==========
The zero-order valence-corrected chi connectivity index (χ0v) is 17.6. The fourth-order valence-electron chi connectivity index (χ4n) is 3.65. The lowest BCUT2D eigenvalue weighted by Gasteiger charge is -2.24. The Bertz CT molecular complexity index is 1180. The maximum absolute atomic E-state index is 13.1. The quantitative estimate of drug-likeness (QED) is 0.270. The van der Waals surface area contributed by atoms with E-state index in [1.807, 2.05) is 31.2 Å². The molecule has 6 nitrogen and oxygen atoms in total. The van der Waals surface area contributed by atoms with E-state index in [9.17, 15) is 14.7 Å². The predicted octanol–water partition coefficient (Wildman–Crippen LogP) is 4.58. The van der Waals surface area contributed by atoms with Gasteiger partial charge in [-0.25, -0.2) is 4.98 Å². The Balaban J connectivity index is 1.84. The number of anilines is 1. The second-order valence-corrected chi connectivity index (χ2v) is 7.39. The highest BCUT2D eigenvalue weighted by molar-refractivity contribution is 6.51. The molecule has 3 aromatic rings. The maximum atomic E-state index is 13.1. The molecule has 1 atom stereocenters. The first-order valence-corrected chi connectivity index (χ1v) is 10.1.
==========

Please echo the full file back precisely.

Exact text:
The zero-order valence-corrected chi connectivity index (χ0v) is 17.6. The fourth-order valence-electron chi connectivity index (χ4n) is 3.65. The lowest BCUT2D eigenvalue weighted by Gasteiger charge is -2.24. The Bertz CT molecular complexity index is 1180. The maximum absolute atomic E-state index is 13.1. The quantitative estimate of drug-likeness (QED) is 0.270. The van der Waals surface area contributed by atoms with E-state index in [1.807, 2.05) is 31.2 Å². The molecule has 6 nitrogen and oxygen atoms in total. The van der Waals surface area contributed by atoms with E-state index in [9.17, 15) is 14.7 Å². The predicted octanol–water partition coefficient (Wildman–Crippen LogP) is 4.58. The van der Waals surface area contributed by atoms with Gasteiger partial charge in [-0.25, -0.2) is 4.98 Å². The Balaban J connectivity index is 1.84. The number of anilines is 1. The second-order valence-corrected chi connectivity index (χ2v) is 7.39. The highest BCUT2D eigenvalue weighted by molar-refractivity contribution is 6.51. The molecule has 3 aromatic rings. The maximum atomic E-state index is 13.1. The molecule has 1 atom stereocenters. The first-order valence-corrected chi connectivity index (χ1v) is 10.1.